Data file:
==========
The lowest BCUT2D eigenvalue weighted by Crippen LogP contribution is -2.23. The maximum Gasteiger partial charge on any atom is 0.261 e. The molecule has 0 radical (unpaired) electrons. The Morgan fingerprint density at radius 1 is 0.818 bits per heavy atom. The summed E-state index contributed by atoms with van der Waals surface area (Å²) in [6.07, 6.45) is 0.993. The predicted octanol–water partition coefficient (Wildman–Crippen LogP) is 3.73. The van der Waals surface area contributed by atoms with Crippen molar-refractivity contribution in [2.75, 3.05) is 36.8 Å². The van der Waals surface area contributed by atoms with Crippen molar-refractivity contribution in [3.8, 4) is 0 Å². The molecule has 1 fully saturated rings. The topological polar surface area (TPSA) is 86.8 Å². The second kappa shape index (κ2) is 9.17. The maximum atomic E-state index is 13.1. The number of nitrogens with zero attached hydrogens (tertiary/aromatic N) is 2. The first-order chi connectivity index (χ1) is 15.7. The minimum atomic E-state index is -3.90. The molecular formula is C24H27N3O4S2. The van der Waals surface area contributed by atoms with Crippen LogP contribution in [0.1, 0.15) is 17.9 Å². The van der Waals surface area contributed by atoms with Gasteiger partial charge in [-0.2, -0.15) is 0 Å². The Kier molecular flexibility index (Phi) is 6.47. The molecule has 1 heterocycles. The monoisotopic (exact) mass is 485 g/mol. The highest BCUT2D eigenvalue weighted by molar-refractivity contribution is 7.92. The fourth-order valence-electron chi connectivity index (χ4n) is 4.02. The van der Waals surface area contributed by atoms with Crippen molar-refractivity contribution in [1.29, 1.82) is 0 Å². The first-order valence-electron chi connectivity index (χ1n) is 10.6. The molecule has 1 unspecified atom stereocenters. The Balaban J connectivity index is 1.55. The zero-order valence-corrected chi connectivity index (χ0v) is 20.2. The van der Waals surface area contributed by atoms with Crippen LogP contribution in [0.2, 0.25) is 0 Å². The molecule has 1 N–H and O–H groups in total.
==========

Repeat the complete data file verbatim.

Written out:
The lowest BCUT2D eigenvalue weighted by Crippen LogP contribution is -2.23. The maximum Gasteiger partial charge on any atom is 0.261 e. The molecule has 0 radical (unpaired) electrons. The Morgan fingerprint density at radius 1 is 0.818 bits per heavy atom. The summed E-state index contributed by atoms with van der Waals surface area (Å²) in [6.07, 6.45) is 0.993. The predicted octanol–water partition coefficient (Wildman–Crippen LogP) is 3.73. The van der Waals surface area contributed by atoms with Crippen molar-refractivity contribution in [2.75, 3.05) is 36.8 Å². The van der Waals surface area contributed by atoms with Crippen molar-refractivity contribution in [3.8, 4) is 0 Å². The molecule has 1 fully saturated rings. The topological polar surface area (TPSA) is 86.8 Å². The second kappa shape index (κ2) is 9.17. The maximum atomic E-state index is 13.1. The number of nitrogens with zero attached hydrogens (tertiary/aromatic N) is 2. The first-order chi connectivity index (χ1) is 15.7. The minimum atomic E-state index is -3.90. The molecular formula is C24H27N3O4S2. The van der Waals surface area contributed by atoms with Crippen LogP contribution in [0.1, 0.15) is 17.9 Å². The van der Waals surface area contributed by atoms with Gasteiger partial charge in [-0.2, -0.15) is 0 Å². The Kier molecular flexibility index (Phi) is 6.47. The molecule has 1 heterocycles. The monoisotopic (exact) mass is 485 g/mol. The highest BCUT2D eigenvalue weighted by molar-refractivity contribution is 7.92. The fourth-order valence-electron chi connectivity index (χ4n) is 4.02. The van der Waals surface area contributed by atoms with Crippen molar-refractivity contribution in [1.29, 1.82) is 0 Å². The first-order valence-electron chi connectivity index (χ1n) is 10.6. The molecule has 1 unspecified atom stereocenters. The Balaban J connectivity index is 1.55. The zero-order valence-corrected chi connectivity index (χ0v) is 20.2. The van der Waals surface area contributed by atoms with Crippen LogP contribution in [0.2, 0.25) is 0 Å². The molecule has 1 N–H and O–H groups in total.